Live near the Rio Grande

Albuquerque's North Valley comes with unique advantages in the desert

Living in the North Valley in Albuquerque has many perks. From water rights dating back centuries to growing your own food, raising animals, and having recreational activities at your fingertips, the quality of life is wonderful. The neighborhoods range from luxury homes on Rio Grande Blvd, to smaller single-family homes on large lots. Some of the most scenic properties in Albuquerque are in the North Valley, including Los Poblanos lavender farm, several bed and breakfasts, and the Dietz Farm area. Check out the Rio Grande Farm, an open space right off of Montaño. In October, the International Balloon Fiesta lights up the sky with the world’s most photographed event, with a heavy show of wild color over the North Valley. This area of town is also where you can pick up local plants, organic seeds, farming and landscape supplies from local businesses like Plants of the Southwest, Dan’s feed and supply, among others. Dan’s even sells baby chicks in the Spring, and will walk you through raising them. If you’re looking for flexibility with raising animals and growing your own food, consider the North Valley.

 

Outdoor Living

There's so much to do right in your backyard

As an outdoor enthusiast, I can speak to the quality of life the North Valley provides when you’re willing and able to get outside. Leisurely strolls in the Bosque are a short distance from anywhere in the area, and if the Rio Grande isn’t immediately accessible, several old acequias run through neighborhoods from centuries back, creating an opportunity for anyone to get moving. If you’re a horseback riding enthusiast, this is the area for you! You can often board your horses on your property and just ride straight from there to one of the available open spaces. The Rio Grande Farm area has a great history to it, stemming from community activism. When developers determined they’d like to build more homes right by the Rio Grande, Albuquerque residents stepped up, organized, and created a multi-use space for observing nature, educating about farming, and providing an accessible place for people of all abilities to experience. Check it out!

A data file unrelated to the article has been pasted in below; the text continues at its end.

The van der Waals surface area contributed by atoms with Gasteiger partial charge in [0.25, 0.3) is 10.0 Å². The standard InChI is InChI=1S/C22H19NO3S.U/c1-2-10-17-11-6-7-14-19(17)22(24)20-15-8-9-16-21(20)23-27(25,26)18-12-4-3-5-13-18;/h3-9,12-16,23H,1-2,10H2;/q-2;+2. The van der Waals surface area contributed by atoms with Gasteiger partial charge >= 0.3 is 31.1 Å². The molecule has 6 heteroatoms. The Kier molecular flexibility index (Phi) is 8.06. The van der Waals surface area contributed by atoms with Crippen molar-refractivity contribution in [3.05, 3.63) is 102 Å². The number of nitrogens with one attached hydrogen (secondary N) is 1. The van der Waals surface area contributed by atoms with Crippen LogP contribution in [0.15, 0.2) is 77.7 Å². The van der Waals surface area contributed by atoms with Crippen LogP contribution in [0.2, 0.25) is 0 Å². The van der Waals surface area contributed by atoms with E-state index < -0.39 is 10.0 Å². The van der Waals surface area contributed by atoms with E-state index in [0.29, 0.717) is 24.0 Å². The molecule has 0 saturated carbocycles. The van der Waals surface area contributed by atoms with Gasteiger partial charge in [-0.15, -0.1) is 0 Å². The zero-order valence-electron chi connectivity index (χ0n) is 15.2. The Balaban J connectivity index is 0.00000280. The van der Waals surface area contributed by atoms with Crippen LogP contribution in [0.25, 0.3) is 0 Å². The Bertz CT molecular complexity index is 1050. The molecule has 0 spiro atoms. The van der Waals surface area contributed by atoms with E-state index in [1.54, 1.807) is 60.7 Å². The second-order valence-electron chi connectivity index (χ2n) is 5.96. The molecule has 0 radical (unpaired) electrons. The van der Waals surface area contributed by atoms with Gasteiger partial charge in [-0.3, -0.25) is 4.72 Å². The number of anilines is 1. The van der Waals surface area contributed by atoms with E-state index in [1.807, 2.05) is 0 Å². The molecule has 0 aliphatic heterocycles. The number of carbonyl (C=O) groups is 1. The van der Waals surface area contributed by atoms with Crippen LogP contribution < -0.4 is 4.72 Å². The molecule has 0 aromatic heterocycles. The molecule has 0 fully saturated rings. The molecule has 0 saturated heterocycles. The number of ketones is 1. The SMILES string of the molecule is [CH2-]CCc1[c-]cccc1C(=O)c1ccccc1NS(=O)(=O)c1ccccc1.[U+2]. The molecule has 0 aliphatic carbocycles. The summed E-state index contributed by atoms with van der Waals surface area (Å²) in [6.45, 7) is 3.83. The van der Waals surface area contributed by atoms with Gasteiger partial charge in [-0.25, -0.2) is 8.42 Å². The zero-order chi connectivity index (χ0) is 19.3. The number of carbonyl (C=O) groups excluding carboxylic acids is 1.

Even the restaurants in the North Valley utilize the outdoors beautifully. Most notably, I’d say Farm & Table, Los Poblanos Restaurant, Casa Rondeña, and El Pinto do a wonderful job getting people outdoors and creating an ambiance that warms the soul.

5 Tips for growing a garden in the desert

How to keep your plants growing in Albuquerque conditions

As an avid gardener near the North Valley in Albuquerque, I’ve learned through trial and error (and a lot of error) how to make a garden actually grow here. To save you some time, here’s what I’ve found that works well:

  1. Start with soil: Over the past couple years, I’ve been working at building up my soil over the top of dry, goat-head filled sand, and this year, it’s working beautifully. Have you heard of sheet mulching? It’s a great way to create rich soil in less-than-desirable conditions.
  2. Automatically water: The North Valley desert is no joke on plants. One day of intense sun can strip a plant if it doesn’t receive any water.
  3. Rely on mulch: This will help with water retention, and keeping the nutrients from drying out of the soil.
  4. DO NOT PLANT STARTS until Labor Day. Read that again. Every year, I convince myself that I can plant things in April and the beginning of May, and every year, the starts I’ve nurtured for a couple months have died. Learn from me!
  5. Raise chickens: If you’re already doing a garden, chickens will help tremendously in breaking down soil and fertilizing it further. They’re very easy to raise, too!

The North Valley gives you a lot of flexibility, especially if you find a place that comes with water rights. If you have a green thumb and need to nurture it, this area is for you.


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